There hasn’t been a new five-star hotel in Cairns for 20 years. Now there are going to be three within 18 months.

All thanks to a Dubai-based Syrian billionaire who holidayed in tropical North Queensland in 2016 and became so enchanted he invested a slice of his fortune in the region’s tourism industry.

Muhammed Ghassan Aboud made his fortune from car franchises, real estate and retail but doesn’t own a single hotel in the United Arab Emirates.

However, his company is transforming the Cairns skyline with three “sibling hotels”. By 2020, it will have added 800 five-star hotel rooms to Cairns; made its 28-meter luxury charter yacht in Port Douglas profitable; and built a luxury hotel on its redevelopment of Port Douglas’ superyacht marina.

Oh yes, and his group also owns a 35,000-hectare cattle station at Chillagoe, 215 kilometres west of Cairns. It was Aboud’s first Australian purchase in 2016 and now houses Crystalbrook Lodge, a luxury retreat.


The cattle station inspired the name of Aboud’s emerging Australian tourism empire, Crystalbrook Collection – which recently acquired its first property in one of Australia’s big-five cities (the boutique Little Albion Guest House in Sydney’s Surry Hills, which opened in July).

Meet the first sibling

Riley Crystalbrook is the first property in the group to entertain guests in Australia’s “adventure capital”. (Each of Aboud’s new Cairns hotels has a “playful, genderless, sibling” moniker. The others will be Bailey and Flynn Crystalbrook, opening in 2019 and 2020 respectively.)

So how does the Crystalbrook concept stack up?

Frankly, it’s too early for a definitive opinion. Riley has been open for less than two weeks when I arrive in mid-November, and there are obvious teething problems.

For example? Since all Crystalbrook beef comes from Chillagoe, I decide to eat steak at Paper Crane, Riley’s Asian-themed restaurant.

Although I’m tempted by short ribs in Asian marinade ($48) or sirloin with Thai salad ($42), I opt for the Tomahawk steak with green papaya salad (market price), for no other reason that I don’t know what a Tomahawk steak is. When it arrives, it’s the size of a fireman’s axe. Fortunately the marrow-infused meat has already been cut from the rib because it comes without a steak knife.

Apparently the knives, when they arrive, will be beautifully designed. But since “market price” later translates as $112, my very charming waitress borrows a steak knife from a neighbouring restaurant.

Is the steak well-aged, flavoursome, delicious, value for money? To paraphrase Meat Loaf, three out of four ain’t bad.

(The waitress is full of praise, however: “We’ve never had a single guest eat a whole Tomahawk before!” She meant it as compliment, surely?)

Back to the teething problems. Neither the gym nor the spa is open because Riley’s Olympic torch-shaped signature tower – with 55 suites all with uninterrupted views over Cairns harbour – won’t be ready until Christmas Day.

Nor can I sample Greenfields, the cafe-cum-health food restaurant that will occupy the ground floor of the 12-storey tower. More annoyingly, I’ve arrived too early to eat at Rocco, billed by Crystalbrook as Cairns’ first rooftop Mediterranean-style gourmet restaurant – complete with rooftop bar serving 60 cocktails and 200 “Champagnes”.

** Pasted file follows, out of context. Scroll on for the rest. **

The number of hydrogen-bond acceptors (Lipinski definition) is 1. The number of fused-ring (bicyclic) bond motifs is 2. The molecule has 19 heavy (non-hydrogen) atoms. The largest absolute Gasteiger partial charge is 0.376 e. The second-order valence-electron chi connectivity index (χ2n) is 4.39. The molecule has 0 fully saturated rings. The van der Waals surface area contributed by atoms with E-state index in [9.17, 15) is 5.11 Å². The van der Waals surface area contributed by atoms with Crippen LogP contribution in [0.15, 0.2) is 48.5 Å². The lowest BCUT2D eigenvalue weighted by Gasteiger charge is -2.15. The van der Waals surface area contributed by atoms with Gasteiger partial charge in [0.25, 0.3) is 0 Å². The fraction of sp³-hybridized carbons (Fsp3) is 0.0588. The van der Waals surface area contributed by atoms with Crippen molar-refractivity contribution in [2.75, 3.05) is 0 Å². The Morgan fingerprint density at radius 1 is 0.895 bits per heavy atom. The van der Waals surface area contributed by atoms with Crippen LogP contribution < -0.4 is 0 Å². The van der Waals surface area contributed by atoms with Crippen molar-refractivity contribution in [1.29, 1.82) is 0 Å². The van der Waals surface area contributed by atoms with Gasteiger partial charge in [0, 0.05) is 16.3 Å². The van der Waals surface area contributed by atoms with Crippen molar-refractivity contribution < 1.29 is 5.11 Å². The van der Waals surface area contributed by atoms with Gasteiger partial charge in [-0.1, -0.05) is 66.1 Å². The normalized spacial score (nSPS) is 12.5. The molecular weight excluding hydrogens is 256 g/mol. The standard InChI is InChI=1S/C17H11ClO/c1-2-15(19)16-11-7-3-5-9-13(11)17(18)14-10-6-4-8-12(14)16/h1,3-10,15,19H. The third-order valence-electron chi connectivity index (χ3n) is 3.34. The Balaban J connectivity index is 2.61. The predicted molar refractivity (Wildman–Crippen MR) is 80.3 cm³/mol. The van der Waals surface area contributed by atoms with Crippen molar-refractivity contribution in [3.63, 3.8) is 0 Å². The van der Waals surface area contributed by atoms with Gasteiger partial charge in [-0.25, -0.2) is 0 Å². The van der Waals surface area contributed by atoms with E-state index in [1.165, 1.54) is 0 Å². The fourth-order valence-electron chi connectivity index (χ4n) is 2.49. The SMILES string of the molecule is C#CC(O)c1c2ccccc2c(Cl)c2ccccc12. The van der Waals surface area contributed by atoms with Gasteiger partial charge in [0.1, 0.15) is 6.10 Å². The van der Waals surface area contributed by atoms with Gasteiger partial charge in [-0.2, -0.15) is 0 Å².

As I lie beside Riley’s huge, sand-fringed lagoon pool (after taking a free bicycle for a morning workout along Cairns esplanade) I can watch the construction workers getting the tower ready for its grand unveiling.

If you’ve ever stayed in the old Rydges Tradewinds hotel, you won’t recognise the place. My Aboriginal taxi driver puts it best: “It was tired, crap. These people took the building and stripped it back to the bone. They brought in these fancy architects and designers and transformed the place.”

He’s right. The new hotel lobby is like few others. Light, white, airy and friendly – with comfortable couches where (during my stay) guests are reading books, talking with friends or just chilling out in a communal surrounding, instead of being isolated in their rooms.

Talking about rooms, I’m in an oceanfront balcony room overlooking Cairns harbour. There’s a huge bathroom (with walk-in shower for two and a deep, sculptured, free-standing bath).

High-tech diversions

Though I’m by myself, I haven’t had time to explore the interactive entertainment choices. You can access all sorts of diversions from your own mobile or the Crystalbrook iPad in the room (if you know what Staycast by Google is). Apparently, it’s similar to what you’d get in business class on the airline of your choice: up to 1000 movies, TV boxsets, music and games. And it’s the way of the future.

But as I write this from my fourth-floor balcony on a stunning Sunday afternoon, I can see flocks of rainbow lorikeets flying past, and pelicans having picnics on the crocodile-ridden mudflat that masquerades as a beach. Reef boats are returning from their coral adventures. Helicopters land, jets take off while palms dance in the afternoon breeze. And humans of all shapes, ages and nationalities are walking, scootering and cycling along the esplanade.

Please excuse me, but I have to join them.

The writer was a guest of Crystalbrook Collections.


Riley Crystalbrook 131-141 The Esplanade, Cairns. Tel (07) 4552 7777. Rates from $239 a night during the opening phase. See


Original Article: Financial Review